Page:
Bacon and eggs. Shoes and socks. Tom and Jerry. Some things in life are just better together than they are alone. Wisdom and kindness are two such things.
One day, not long ago, I turned onto our private gravel road. I took the turn a little fast, not dangerously so, but fast enough to be hard on our privately maintained road.
About halfway down the road, a woman stopped me and asked why I turned so quickly and proceeded to lecture me as to the importance of taking good care of the road.
She was right, of course, but her approach made me bristle. For all she knew, I was heading home to an emergency with one of my children. Though what she said was wise, her approach didn’t encourage me to follow her wisdom. I wanted to rebel. For the record, I’ve been careful about my turns ever since.
Proverbs 31:26 says,
She opens her mouth with wisdom, and the teaching of kindness is on her tongue.
Our heroine knew the importance of speaking with wisdom and speaking it with kindness.
First, let’s look at wisdom. Where does it come from? Proverbs 15:33 says “The fear of the Lord is instruction in wisdom,” and 1 Corinthians 1:30-31 says,
And because of him you are in Christ Jesus, who became to us wisdom from God, righteousness, sanctification, and redemption, so that, as it is written, “Let the one who boasts, boast in the Lord.”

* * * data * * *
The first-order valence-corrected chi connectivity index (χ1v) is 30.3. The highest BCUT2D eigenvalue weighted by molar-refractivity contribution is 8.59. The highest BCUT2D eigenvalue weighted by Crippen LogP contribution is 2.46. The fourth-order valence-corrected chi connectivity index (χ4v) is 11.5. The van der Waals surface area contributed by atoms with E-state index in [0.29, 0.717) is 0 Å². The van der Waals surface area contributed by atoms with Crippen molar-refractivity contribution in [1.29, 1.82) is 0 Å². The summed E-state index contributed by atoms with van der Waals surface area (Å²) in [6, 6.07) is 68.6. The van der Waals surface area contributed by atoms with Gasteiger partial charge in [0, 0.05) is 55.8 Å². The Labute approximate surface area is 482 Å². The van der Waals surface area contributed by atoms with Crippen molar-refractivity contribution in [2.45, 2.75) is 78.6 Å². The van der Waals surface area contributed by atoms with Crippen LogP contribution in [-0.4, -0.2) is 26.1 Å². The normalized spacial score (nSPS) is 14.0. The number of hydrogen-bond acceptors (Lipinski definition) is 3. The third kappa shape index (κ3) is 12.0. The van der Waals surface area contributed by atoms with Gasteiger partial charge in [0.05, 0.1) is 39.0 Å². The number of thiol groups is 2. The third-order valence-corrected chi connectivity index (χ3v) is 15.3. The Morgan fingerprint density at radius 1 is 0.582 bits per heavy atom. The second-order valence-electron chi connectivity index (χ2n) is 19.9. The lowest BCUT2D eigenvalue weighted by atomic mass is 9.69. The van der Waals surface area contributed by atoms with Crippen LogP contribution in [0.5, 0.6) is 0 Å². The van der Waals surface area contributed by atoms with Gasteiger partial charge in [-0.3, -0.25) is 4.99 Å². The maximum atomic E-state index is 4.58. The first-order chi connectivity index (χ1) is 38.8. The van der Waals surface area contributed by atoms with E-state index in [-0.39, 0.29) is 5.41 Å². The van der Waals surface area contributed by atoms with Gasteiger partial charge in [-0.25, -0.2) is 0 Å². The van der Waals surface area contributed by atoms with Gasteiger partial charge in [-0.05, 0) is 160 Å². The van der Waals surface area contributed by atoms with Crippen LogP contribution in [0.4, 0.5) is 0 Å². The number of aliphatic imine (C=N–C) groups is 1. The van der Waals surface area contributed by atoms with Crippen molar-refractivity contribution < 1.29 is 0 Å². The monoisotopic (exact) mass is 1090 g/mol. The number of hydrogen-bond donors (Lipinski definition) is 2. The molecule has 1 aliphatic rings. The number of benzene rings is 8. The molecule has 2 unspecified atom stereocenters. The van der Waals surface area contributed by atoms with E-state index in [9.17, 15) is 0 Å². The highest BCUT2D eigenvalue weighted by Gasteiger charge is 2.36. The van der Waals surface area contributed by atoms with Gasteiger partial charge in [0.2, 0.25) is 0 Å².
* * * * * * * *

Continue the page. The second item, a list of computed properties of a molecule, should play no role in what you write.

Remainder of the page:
Our wisdom comes from Jesus himself. So to have wisdom, we must first have a relationship with Him. We must know the Bible. We must judge our thoughts and words against the truth in scripture.
That’s a pretty big obligation.
Fortunately, James 1:5 says,
If any of you lack wisdom, let him ask of God, who gives to all generously and without reproach, and it will be given to him.
I love that God gives us wisdom generously and without reproach. We never have to feel stupid when we ask God for wisdom. He is glad to give it.
But what happens when we speak words of wisdom without kindness? Too often it drives people away from Christ, the source of our wisdom.
It’s like my example above. My neighbor was absolutely correct in what she ways saying, but her harsh manner of delivery almost obscured her message.
The Proverbs 31 woman knew that she needed to season her wisdom with kindness. People listened to her, because they felt she had their best interests at heart, even when the message might have stung a little.
As a parent, I’ve seen the difference. When I’m tired and cranky and harshly admonish my four year old for jumping on the couch, I frequently receive a tantrum in return. But when I gather my four year old in my arms and explain that I don’t want her to jump on the couch because I don’t want her to fall off and get hurt, more often than not, she agrees to stop jumping.
Ladies, if we want to influence the world for Christ, we must speak wisdom. We must not compromise the truth. However, we must present our God-given wisdom with kindness. When we come across as self-righteous, hypocritical know-it-alls, rest assured, people will walk away from the Christ we proclaim.
But when we present God’s wisdom with humility and kindness, others may not agree with us. But they are more apt to listen. And listening produces dialogue. And through dialogue, by God’s grace, some may come to know Jesus. And that’s the ultimate goal of wisdom, right?
If you’re new to the Proverbs 31 series, start here.
For the next post in the series, click here.